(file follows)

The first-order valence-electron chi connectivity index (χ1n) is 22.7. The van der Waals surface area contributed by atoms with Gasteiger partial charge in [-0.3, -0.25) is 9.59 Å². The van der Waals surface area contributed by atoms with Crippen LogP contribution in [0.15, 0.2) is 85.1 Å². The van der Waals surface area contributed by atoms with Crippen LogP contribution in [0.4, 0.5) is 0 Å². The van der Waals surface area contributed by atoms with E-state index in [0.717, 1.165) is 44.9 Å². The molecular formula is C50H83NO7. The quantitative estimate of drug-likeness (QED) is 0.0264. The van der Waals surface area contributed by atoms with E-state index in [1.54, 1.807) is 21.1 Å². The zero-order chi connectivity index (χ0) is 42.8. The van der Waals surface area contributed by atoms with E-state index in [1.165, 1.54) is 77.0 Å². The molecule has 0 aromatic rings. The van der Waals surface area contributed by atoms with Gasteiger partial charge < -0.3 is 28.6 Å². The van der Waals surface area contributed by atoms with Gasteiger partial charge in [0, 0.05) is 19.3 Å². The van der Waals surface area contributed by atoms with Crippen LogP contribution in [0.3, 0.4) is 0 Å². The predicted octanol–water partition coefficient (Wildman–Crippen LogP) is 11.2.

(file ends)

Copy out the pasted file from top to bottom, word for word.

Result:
The first-order valence-electron chi connectivity index (χ1n) is 22.7. The van der Waals surface area contributed by atoms with Gasteiger partial charge in [-0.3, -0.25) is 9.59 Å². The van der Waals surface area contributed by atoms with Crippen LogP contribution in [0.15, 0.2) is 85.1 Å². The van der Waals surface area contributed by atoms with Crippen LogP contribution in [0.4, 0.5) is 0 Å². The van der Waals surface area contributed by atoms with E-state index in [0.717, 1.165) is 44.9 Å². The molecular formula is C50H83NO7. The quantitative estimate of drug-likeness (QED) is 0.0264. The van der Waals surface area contributed by atoms with E-state index in [1.54, 1.807) is 21.1 Å². The zero-order chi connectivity index (χ0) is 42.8. The van der Waals surface area contributed by atoms with E-state index in [1.165, 1.54) is 77.0 Å². The molecule has 0 aromatic rings. The van der Waals surface area contributed by atoms with Gasteiger partial charge < -0.3 is 28.6 Å². The van der Waals surface area contributed by atoms with Gasteiger partial charge in [0, 0.05) is 19.3 Å². The van der Waals surface area contributed by atoms with Crippen LogP contribution in [0.3, 0.4) is 0 Å². The predicted octanol–water partition coefficient (Wildman–Crippen LogP) is 11.2.